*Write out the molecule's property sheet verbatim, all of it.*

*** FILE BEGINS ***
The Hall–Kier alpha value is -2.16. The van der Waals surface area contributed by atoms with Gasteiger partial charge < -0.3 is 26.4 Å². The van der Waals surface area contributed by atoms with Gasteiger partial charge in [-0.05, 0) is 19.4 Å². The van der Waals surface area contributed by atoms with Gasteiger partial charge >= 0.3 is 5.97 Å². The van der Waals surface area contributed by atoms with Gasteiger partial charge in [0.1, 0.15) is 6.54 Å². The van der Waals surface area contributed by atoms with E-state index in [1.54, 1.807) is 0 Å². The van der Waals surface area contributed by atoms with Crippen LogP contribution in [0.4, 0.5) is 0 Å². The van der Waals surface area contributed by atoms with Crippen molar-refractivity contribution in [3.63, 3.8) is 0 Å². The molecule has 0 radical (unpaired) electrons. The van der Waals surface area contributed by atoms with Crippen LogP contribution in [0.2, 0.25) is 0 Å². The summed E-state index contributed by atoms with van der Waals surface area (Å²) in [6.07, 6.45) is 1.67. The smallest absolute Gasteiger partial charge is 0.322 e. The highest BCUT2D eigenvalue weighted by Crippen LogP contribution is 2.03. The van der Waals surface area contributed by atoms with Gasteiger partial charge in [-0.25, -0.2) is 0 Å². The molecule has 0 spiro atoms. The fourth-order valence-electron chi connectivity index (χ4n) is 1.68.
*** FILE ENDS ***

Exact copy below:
The Hall–Kier alpha value is -2.16. The van der Waals surface area contributed by atoms with Gasteiger partial charge < -0.3 is 26.4 Å². The van der Waals surface area contributed by atoms with Gasteiger partial charge in [-0.05, 0) is 19.4 Å². The van der Waals surface area contributed by atoms with Gasteiger partial charge >= 0.3 is 5.97 Å². The van der Waals surface area contributed by atoms with Gasteiger partial charge in [0.1, 0.15) is 6.54 Å². The van der Waals surface area contributed by atoms with E-state index in [1.54, 1.807) is 0 Å². The van der Waals surface area contributed by atoms with Crippen LogP contribution in [0.4, 0.5) is 0 Å². The van der Waals surface area contributed by atoms with Crippen molar-refractivity contribution in [3.63, 3.8) is 0 Å². The molecule has 0 radical (unpaired) electrons. The van der Waals surface area contributed by atoms with Crippen LogP contribution in [0.2, 0.25) is 0 Å². The summed E-state index contributed by atoms with van der Waals surface area (Å²) in [6.07, 6.45) is 1.67. The smallest absolute Gasteiger partial charge is 0.322 e. The highest BCUT2D eigenvalue weighted by Crippen LogP contribution is 2.03. The van der Waals surface area contributed by atoms with Gasteiger partial charge in [-0.25, -0.2) is 0 Å². The molecule has 0 spiro atoms. The fourth-order valence-electron chi connectivity index (χ4n) is 1.68.